The discovery of the Irish Elk

The first discovery of the remains of the Irish Elk stumped the scientific community. It was initially believed that what they had stumbled across was reindeer or American moose that had somehow found their way to Ireland.

The earliest documented of these discoveries was in 1695 when Irish physician Thomas Molyneaux identified large antlers unearthed in Dublin as being from the elk family. The increasing regularity of finds of this kind led scientists to believe that the elk had once been abundant in Ireland.

But it wasn’t until the 19th century that the Irish Elk was named. French naturalist Georges Cuvier studied the fossils closely at his Parisian laboratory and declared that the bones, in fact, belonged to a species that no longer inhabited the world. In 1827 Joshua Brookes, named the new genus Megaloceros in a listing of his zoological collection.

Antlers of the extinct Irish Elk

Why did the Irish Elk become extinct?

There are several theories as to the reason why the Irish elk became extinct.  Until very recently it was believed to have occurred between 8,00 to 12,000 years ago, but that was before the most recent remains of the species had been carbon-dated to about 7,700 years ago in western Russia.

One possibility is that they fell victim to starvation due to the oncoming Ice Age. We know that during the Late Pleistocene period there was a reduction in forest density, meaning a lack of sufficient high-quality forage. This has already been associated with causing a decrease in the body and antler size of the Irish elk. We also know that such resource constriction may have cut female fertility rates in half.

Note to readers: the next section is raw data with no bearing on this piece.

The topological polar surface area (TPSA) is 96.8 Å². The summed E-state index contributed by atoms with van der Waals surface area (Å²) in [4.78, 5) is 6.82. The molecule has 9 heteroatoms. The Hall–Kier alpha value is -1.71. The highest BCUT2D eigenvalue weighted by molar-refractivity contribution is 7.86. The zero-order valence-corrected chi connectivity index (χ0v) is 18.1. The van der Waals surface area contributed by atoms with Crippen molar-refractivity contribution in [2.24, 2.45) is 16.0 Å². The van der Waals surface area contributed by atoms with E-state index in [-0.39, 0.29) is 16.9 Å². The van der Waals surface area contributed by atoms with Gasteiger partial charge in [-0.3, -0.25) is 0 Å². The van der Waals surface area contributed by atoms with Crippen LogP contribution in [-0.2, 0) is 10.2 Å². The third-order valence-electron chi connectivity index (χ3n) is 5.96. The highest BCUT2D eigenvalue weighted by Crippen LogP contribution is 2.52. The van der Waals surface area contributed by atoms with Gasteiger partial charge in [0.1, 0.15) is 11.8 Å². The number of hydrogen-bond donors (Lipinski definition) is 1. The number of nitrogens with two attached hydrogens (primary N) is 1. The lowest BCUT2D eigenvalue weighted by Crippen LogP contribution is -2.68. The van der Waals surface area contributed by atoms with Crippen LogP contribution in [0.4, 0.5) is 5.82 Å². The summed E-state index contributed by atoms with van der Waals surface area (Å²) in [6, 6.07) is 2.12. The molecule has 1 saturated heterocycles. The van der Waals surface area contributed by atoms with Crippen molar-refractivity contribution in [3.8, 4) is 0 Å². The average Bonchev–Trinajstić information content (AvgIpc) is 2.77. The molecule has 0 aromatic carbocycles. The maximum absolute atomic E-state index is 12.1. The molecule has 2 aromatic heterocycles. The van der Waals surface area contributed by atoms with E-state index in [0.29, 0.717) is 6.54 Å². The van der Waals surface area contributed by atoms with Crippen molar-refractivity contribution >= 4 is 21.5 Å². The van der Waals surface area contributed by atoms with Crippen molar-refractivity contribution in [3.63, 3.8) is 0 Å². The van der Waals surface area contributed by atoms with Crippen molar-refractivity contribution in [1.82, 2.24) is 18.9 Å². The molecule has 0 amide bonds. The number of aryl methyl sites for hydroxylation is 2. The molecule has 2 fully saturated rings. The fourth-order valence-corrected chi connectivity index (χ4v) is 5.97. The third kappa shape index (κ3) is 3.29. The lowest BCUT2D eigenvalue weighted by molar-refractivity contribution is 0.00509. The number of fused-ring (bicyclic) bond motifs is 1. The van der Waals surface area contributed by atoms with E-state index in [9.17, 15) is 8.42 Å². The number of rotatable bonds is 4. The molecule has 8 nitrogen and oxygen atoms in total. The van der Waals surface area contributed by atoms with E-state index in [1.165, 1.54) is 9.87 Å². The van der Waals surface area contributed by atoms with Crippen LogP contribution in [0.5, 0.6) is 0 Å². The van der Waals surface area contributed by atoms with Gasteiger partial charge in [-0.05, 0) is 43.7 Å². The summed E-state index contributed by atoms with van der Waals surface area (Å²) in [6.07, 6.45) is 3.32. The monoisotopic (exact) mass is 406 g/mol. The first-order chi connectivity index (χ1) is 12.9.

Another popular theory is that the antlers of the male species, growing to nearly 14 feet in length, became too massive for their heads to hold. It’s believed that the sexual selection from does for stags with large antlers contributed to each generation growing larger and larger.

But this ended up being a maladaptation as the antlers became too heavy for the elk to hold up, and also encumbered them from a quick escape from predators as they would become entangled in trees.

Whilst both of these reasons would have almost certainly contributed to the decline in the Irish elk population, it’s also entirely possible that humans had a hand in their ultimate demise, due to hunting and loss of habitat.

Irish Elk Cultural Significance

The Irish Elk Trade

There was a thriving trade in Irish Elk bones in the 19th century, due to the abundance of their remains in Ireland. Skeletons and skulls with attached antlers were considered prized ornaments in the homes of the wealthy. Museums and collectors all wanted a piece of the action too, and the remains became a fairly high value find!

In 1865, full skeletons might fetch £30, while particularly good heads with antlers could cost £15, with £15 being more than 30 weeks’ wages for a low skilled worker at the time.

Leeds Philosophical and Literary Society bought a full skeleton in 1847, from Glennon’s in Dublin, for £38. This specimen, discovered at Lough Gur near Limerick, is still on display at Leeds City Museum. You can find out how you can visit it HERE.

Some of the Irish Elk on display at the National Museum of Ireland

The Irish Elk Collection

The National Museum of Ireland in Dublin is home to one of the largest and most complete collections of Irish Elk in the world.

The Irish elk skeletons are located throughout the museum and, due to their size, are pretty hard to miss.

You can find out more about how and when to visit, HERE.